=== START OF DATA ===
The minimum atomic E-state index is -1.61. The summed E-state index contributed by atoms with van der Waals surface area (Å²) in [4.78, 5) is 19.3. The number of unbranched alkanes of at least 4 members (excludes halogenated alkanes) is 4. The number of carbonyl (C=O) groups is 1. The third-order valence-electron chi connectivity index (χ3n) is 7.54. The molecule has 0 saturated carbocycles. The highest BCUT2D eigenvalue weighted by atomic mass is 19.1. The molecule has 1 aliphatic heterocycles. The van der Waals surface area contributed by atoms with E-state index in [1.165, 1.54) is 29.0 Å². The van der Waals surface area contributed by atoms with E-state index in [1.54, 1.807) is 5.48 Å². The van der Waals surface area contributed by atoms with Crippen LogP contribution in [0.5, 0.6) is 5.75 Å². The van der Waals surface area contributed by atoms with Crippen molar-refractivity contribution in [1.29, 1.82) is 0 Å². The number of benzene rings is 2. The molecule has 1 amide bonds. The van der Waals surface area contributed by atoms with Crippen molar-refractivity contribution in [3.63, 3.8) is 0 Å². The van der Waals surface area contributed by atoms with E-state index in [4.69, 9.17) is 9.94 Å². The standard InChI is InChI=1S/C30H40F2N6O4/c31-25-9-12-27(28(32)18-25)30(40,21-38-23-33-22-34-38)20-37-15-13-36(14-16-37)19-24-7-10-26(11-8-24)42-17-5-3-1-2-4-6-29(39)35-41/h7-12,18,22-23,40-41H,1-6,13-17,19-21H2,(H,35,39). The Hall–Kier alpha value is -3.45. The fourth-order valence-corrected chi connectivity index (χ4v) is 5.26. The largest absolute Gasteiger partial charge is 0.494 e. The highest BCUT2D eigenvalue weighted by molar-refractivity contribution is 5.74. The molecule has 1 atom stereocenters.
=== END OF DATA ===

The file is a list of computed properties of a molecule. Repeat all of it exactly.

The minimum atomic E-state index is -1.61. The summed E-state index contributed by atoms with van der Waals surface area (Å²) in [4.78, 5) is 19.3. The number of unbranched alkanes of at least 4 members (excludes halogenated alkanes) is 4. The number of carbonyl (C=O) groups is 1. The third-order valence-electron chi connectivity index (χ3n) is 7.54. The molecule has 0 saturated carbocycles. The highest BCUT2D eigenvalue weighted by atomic mass is 19.1. The molecule has 1 aliphatic heterocycles. The van der Waals surface area contributed by atoms with E-state index in [1.165, 1.54) is 29.0 Å². The van der Waals surface area contributed by atoms with E-state index in [1.54, 1.807) is 5.48 Å². The van der Waals surface area contributed by atoms with Crippen LogP contribution in [0.5, 0.6) is 5.75 Å². The van der Waals surface area contributed by atoms with Crippen molar-refractivity contribution in [1.29, 1.82) is 0 Å². The number of benzene rings is 2. The molecule has 1 amide bonds. The van der Waals surface area contributed by atoms with Crippen molar-refractivity contribution in [3.63, 3.8) is 0 Å². The van der Waals surface area contributed by atoms with E-state index in [4.69, 9.17) is 9.94 Å². The standard InChI is InChI=1S/C30H40F2N6O4/c31-25-9-12-27(28(32)18-25)30(40,21-38-23-33-22-34-38)20-37-15-13-36(14-16-37)19-24-7-10-26(11-8-24)42-17-5-3-1-2-4-6-29(39)35-41/h7-12,18,22-23,40-41H,1-6,13-17,19-21H2,(H,35,39). The Hall–Kier alpha value is -3.45. The fourth-order valence-corrected chi connectivity index (χ4v) is 5.26. The largest absolute Gasteiger partial charge is 0.494 e. The highest BCUT2D eigenvalue weighted by molar-refractivity contribution is 5.74. The molecule has 1 atom stereocenters.